To Unleash a Modern Workforce, America Must Revamp Education


Federal leaders say the nation needs to pivot education towards tech-focused training in fields like robotics.

To effectively build a modern workforce and combat the nation’s crippling debt, the U.S. must radically transform its education system, federal leaders said Thursday.

“We are in the information age and we have all these technological advancements like the Khan Academy and mass online open courses, but we are not using them—we are still embracing an 18th- or 19th-century model of education,” Sen. Ron Johnson, R-Wis., said at the Labor Department’s Tech Day in Washington.

The annual event highlights implementations of innovative technologies across government, but a recurring theme in officials’ opening speeches reiterated the need for America to revamp education. Labor Secretary Alexander Acosta said it feels as though the nation educates today as it did “a thousand years ago.”  

“Technology has moved forward, but our system and education and training hasn’t,” Acosta said.

The secretary also noted that his three children use Khan Academy—a free online learning dashboard that educates across multiple subjects—and that the platform offers appealing and accessible services that should be more widely used.

“With sites like Khan Academy, we can start to transform the system and we can start to create education that is [based on] stackable credentials and continuous learning, where you are working and you are developing your skills and it is all happening in a simultaneously integrated scheme as technology accelerates and changes faster and faster,” Acosta said.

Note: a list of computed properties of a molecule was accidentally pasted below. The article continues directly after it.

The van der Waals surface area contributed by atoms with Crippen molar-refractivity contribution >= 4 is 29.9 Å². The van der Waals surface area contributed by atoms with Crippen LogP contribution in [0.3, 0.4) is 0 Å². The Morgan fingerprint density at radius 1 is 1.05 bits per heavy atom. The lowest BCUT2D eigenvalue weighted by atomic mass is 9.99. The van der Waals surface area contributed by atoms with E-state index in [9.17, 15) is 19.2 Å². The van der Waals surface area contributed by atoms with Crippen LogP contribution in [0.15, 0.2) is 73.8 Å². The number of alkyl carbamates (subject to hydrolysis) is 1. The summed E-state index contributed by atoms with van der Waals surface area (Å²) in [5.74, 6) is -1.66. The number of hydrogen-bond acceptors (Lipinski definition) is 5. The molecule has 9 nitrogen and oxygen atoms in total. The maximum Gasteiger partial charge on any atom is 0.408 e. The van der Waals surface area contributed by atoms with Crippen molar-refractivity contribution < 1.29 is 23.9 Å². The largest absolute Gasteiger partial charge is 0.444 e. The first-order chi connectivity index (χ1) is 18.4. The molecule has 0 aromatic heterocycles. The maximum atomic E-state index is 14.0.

Johnson said a large part of the problem with the nation’s education system is that, for decades now, leaders and parents have pushed the notion that people must graduate college with four-year degrees.

“I can’t tell you how wrong-headed that is, how destructive that is,” Johnson said. “A lot of kids don’t really want a four-year degree and aren’t particularly suited for it, and what are we telling kids that don’t have a four-year degree? That they are second class citizens? Nothing could be further from the truth.”

The senator said this is a reason why people collectively account for more than $1 trillion in student debt and yet universities are offering degrees that aren’t suited for the modern job market. He said he’s visited high schools around the nation and heard echoes that students want more access to robotics and technical education.

“So we need to rethink all of these things,” Johnson said. “Our education system ought to embrace technology.”

Margaret Weichert, acting director of the Office of Personnel Management and deputy director for management at the Office of Management and Budget, also stressed that leaders must also promote life-long learning for employees who already make up the current workforce.

“Unleashing the digital workforce will come from a revolution in how we acquire new skills and new capabilities and constantly learn to adapt to new technology,” Weichert said.

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